|Course Description||Course Objectives||Texts|
This course introduces you to the academic study of literature and, more specifically, to the theories and practice of reader-response criticism. We will read and discuss examples of short fiction, poetry, drama, and the novel, and, at the same time, we will also be studying the cultural, cognitive, and rhetorical processes that enable people to read and write texts. In addition, we'll use computer technology--including hypertexts, the WWW, and e-mail--to help foreground the constructed nature of our seemingly "natural" responses to texts. Finally, we will also spend some time discussing and then practicing the conventions of scholarly writing.
The goals of this course are as follows:
Your performance in the course will be evaluated in 3 different ways:
Plagiarism: "Plagiarism is using another's words or ideas without appropriate acknowledgement" (MLA Style Manual 4). In formal essays, "acknowledgement" means using conventions of citation such as the quotation marks and parenthetical note in the previous sentence. Even if you paraphrase someone's words, you must provide a note showing your debt. In informal writing, as a common courtesy, you should always credit the name of the person whose idea you are mentioning or borrowing. NOTE: If you plagiarize or use commercial study aids (e.g. Cliff's Notes), in your formal essays, you will receive an irrevocable "F" grade.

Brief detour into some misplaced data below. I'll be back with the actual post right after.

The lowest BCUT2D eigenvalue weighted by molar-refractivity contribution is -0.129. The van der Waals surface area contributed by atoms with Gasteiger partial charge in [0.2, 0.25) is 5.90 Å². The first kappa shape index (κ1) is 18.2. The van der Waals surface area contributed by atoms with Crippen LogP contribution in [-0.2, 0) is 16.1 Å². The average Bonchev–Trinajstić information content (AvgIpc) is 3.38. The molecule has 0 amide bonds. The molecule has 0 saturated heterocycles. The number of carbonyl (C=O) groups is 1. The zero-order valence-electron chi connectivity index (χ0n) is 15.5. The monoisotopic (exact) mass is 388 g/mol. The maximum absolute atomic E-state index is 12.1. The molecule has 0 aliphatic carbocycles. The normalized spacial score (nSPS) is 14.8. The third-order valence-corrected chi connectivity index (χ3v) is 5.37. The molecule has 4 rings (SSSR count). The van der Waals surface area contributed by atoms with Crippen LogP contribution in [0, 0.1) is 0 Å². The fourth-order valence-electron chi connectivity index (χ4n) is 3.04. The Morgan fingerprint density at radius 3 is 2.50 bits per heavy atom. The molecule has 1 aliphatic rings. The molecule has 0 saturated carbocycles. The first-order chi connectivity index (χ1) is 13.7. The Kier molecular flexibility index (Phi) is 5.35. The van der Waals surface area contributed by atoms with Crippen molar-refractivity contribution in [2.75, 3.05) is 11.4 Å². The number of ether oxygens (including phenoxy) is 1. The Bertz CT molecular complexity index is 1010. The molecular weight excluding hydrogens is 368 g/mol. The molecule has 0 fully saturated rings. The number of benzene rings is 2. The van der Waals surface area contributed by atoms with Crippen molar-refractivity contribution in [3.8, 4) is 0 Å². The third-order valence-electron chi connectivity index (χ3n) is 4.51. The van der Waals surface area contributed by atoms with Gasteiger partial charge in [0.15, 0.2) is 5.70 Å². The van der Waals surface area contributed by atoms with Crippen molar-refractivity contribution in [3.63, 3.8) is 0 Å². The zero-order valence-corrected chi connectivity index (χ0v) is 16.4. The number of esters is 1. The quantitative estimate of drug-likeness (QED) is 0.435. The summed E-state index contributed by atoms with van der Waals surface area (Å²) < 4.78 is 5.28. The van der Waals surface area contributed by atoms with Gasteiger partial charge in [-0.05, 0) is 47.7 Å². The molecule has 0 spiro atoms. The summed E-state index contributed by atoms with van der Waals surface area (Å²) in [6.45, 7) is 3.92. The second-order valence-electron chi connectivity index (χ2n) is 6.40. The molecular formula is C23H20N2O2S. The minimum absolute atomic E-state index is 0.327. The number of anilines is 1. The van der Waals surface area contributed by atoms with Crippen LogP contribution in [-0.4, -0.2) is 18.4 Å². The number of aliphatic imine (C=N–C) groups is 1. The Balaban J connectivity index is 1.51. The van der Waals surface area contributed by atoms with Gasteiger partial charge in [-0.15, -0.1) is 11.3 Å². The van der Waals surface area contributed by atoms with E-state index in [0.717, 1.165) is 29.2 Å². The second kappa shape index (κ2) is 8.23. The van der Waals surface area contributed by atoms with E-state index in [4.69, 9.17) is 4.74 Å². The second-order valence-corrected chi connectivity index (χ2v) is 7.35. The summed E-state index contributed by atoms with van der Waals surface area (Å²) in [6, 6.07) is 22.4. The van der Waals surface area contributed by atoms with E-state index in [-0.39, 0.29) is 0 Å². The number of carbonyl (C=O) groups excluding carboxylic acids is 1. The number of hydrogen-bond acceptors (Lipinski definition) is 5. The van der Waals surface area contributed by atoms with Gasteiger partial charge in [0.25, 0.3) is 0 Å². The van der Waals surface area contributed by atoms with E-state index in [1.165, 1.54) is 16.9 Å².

Attendance: A class that studies reader response, as ours will, has to have some healthy discussion of actual responses to readings, and so attendance will be part of your participation grade. You are permitted three absences during the semester, excluding those for major medical problems, which will be handled on an individual basis. If you miss too much of the semester--even with a legitimate medical excuse--I may have to ask you to withdraw. After the three cuts, your final grade in the course will be lowered a third of a grade (e.g. from C to C-) for each cut.